Another disadvantage to medical credit cards is that not all procedures are covered. For instance, the Wells Fargo card is only available for:
CareCredit covers many cosmetic surgeries and procedures like Lasik. But it does not cover all emergency procedures. So, there's a chance that the lender will not cover all of the procedures that your practice offers.
When a patient uses a medical credit card to pay their bill, your medical practice will be charged a processing fee. These fees cut into your bottom line. For example, let's say that a procedure costs $10,000, and the medical credit card company charges a 3.5% processing fee. That means you owe $350. This processing fee equals less revenue in your pocket, as you’re now only making $9,650 on that procedure.
Medical credit cards can be more trouble than they're worth. Accepting regular credit cards will be more popular and convenient for your patients. Over 191 million Americans have a credit card, making it a far more widespread and available payment option. The one downside to accepting regular credit cards is that you’ll still be on the hook for processing fees. That is, of course, unless you use a surcharge program — the cheapest way to accept credit card payments. With a surcharge program, if your patient chooses to pay with a credit card, they are responsible for covering the cost of the processing fees. The patient is simply paying for the convenience of using a credit card.This gives your practice a revenue boost, allowing you to keep every penny for your services.With a surcharge program, a patient has two options:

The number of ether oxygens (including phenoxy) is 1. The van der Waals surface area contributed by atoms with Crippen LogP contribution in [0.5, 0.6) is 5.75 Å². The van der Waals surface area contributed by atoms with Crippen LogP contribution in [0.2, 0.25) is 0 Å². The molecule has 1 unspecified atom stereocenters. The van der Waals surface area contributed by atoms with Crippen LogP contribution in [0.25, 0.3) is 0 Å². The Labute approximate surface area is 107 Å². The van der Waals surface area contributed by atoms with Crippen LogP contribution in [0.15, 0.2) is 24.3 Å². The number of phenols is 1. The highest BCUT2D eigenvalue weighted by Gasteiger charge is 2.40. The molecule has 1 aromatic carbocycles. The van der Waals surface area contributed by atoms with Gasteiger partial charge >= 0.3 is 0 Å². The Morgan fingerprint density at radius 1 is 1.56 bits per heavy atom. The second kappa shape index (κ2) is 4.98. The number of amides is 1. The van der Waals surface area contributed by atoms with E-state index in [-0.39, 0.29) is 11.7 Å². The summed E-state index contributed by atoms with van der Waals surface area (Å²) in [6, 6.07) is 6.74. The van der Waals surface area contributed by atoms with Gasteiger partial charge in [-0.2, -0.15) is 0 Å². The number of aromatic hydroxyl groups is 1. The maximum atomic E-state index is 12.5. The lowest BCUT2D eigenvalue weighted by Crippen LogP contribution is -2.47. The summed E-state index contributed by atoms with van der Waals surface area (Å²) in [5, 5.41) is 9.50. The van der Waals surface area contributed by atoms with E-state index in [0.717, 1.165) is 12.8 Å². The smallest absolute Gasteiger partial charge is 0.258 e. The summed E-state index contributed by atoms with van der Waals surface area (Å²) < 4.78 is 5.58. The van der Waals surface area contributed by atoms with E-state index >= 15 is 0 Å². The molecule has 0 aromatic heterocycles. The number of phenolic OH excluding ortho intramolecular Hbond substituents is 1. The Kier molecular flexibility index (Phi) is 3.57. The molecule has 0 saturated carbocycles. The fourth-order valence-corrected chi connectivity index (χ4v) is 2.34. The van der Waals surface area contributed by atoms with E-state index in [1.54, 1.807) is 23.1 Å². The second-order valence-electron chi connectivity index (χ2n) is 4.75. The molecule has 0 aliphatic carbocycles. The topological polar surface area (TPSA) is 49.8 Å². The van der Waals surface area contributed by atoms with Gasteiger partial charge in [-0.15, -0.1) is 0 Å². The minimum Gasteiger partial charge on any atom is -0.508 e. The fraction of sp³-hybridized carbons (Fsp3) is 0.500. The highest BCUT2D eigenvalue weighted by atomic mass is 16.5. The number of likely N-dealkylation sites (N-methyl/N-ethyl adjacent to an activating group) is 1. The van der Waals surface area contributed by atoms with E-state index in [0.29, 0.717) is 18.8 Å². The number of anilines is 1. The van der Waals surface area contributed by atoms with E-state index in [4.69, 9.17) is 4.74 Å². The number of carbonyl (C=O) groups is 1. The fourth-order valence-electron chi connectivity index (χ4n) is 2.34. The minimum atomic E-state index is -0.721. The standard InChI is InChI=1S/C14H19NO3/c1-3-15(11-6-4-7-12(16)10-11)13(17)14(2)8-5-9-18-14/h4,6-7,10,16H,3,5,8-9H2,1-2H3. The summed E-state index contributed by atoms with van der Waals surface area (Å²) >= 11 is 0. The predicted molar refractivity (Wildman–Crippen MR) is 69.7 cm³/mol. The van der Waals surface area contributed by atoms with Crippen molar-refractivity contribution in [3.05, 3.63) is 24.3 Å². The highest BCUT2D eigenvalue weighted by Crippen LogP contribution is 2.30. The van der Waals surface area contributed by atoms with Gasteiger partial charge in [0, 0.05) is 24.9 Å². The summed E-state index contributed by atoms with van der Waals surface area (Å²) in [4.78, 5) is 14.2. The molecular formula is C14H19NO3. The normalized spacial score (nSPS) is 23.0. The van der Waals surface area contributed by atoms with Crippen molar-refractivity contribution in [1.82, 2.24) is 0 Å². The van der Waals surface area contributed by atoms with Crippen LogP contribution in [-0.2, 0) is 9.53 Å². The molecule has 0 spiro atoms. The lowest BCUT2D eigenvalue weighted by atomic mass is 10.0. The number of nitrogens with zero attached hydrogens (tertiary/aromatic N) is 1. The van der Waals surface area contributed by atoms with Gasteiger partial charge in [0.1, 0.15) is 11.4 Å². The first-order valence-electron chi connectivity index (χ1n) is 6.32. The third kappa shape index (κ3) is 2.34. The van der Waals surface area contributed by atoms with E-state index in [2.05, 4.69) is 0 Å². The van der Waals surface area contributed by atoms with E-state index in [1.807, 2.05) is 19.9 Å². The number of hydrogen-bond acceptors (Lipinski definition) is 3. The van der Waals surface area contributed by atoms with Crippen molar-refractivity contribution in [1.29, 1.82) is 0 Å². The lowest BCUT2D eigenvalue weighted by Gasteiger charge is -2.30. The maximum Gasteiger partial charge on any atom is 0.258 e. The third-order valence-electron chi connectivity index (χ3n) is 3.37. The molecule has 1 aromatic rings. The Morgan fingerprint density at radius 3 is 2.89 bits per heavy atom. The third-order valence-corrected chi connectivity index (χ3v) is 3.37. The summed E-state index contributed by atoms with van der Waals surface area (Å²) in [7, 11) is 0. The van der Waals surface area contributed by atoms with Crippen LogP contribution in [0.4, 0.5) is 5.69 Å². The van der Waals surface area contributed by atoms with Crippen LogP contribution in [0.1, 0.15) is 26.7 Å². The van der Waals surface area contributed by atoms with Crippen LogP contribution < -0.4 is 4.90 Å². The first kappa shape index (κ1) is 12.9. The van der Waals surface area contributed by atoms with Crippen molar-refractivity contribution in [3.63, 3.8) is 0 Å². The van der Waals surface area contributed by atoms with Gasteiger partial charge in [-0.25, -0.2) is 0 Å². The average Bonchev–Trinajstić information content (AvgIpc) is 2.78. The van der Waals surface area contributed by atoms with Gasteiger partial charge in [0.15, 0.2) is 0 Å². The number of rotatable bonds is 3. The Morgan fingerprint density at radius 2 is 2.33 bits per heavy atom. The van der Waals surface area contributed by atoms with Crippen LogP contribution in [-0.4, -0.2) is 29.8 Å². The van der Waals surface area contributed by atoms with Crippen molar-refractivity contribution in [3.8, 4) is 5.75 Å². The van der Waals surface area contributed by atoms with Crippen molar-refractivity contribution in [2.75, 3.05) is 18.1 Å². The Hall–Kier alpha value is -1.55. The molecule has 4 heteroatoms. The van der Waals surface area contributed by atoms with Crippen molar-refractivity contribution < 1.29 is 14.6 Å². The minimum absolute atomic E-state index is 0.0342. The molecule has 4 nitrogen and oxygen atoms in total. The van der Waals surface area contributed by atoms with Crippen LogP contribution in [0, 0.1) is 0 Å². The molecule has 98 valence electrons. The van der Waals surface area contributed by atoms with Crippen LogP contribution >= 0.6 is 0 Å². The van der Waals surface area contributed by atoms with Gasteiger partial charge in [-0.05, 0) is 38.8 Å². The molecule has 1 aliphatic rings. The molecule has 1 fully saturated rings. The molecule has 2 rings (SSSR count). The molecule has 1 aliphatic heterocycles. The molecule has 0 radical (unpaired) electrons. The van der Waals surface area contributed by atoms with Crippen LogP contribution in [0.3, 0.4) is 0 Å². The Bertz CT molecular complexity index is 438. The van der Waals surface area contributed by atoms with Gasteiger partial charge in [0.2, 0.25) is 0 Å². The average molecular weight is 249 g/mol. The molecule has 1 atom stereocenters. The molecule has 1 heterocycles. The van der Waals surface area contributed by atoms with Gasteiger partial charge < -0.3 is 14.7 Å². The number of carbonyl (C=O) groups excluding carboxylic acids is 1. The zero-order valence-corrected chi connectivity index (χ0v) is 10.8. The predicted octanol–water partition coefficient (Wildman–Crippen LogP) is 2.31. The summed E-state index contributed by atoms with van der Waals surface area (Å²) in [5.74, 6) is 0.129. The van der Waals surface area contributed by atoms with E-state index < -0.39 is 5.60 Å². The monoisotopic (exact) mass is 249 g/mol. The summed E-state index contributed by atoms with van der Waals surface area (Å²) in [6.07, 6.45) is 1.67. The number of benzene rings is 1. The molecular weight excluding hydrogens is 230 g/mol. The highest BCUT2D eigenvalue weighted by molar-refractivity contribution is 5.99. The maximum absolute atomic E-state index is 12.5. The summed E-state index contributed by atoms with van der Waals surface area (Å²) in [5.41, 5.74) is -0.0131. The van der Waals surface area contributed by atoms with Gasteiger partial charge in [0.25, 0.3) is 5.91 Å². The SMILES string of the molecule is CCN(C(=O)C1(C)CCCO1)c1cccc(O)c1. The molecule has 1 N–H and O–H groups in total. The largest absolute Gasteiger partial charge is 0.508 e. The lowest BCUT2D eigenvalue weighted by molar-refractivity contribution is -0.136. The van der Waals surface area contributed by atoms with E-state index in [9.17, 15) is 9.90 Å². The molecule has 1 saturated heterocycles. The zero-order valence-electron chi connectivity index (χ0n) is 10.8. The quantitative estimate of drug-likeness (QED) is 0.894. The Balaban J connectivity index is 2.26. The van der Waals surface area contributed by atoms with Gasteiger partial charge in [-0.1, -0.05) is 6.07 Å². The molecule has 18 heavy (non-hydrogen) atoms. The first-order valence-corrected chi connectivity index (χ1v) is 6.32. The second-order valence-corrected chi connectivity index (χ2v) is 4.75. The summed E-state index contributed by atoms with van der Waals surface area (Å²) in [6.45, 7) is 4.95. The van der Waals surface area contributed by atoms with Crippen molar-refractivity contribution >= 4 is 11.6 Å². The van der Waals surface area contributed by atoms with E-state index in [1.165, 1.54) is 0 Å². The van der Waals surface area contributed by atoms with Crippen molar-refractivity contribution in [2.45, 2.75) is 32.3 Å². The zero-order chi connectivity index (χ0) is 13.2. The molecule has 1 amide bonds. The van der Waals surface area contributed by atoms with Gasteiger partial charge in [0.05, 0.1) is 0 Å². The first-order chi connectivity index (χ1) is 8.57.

When you use Nadapayments for your credit card processing, your surcharge program will be built right in. We’ll even make set up a breeze and provide you with the necessary signage to keep your customers informed.Plus, with Nadapayments, you can swipe credit cards in-person or accept online payments, giving you and your patients even more flexibility.
With increasing medical expenses, patients are continually looking for new ways to pay for procedures. As a health care provider, it makes sense that you would want to offer as many payment options as possible. However, one option that you may want to avoid is medical credit cards. Simply put, there are too many stipulations attached to these cards, especially when there are more straightforward and revenue-friendly options available. Instead, accepting regular credit cards and using a surcharge program is a win-win for your patients and your business. Your patients are likely already using credit cards, so they don’t need to sign up for something new. And so long as you use Nadapayments for credit card processing, you’ll keep up to 4% of every transaction, boosting your revenue. Plus, you never have to worry about hidden costs or set up fees.If you’re ready to add money back to your bottom line, get in touch with us today.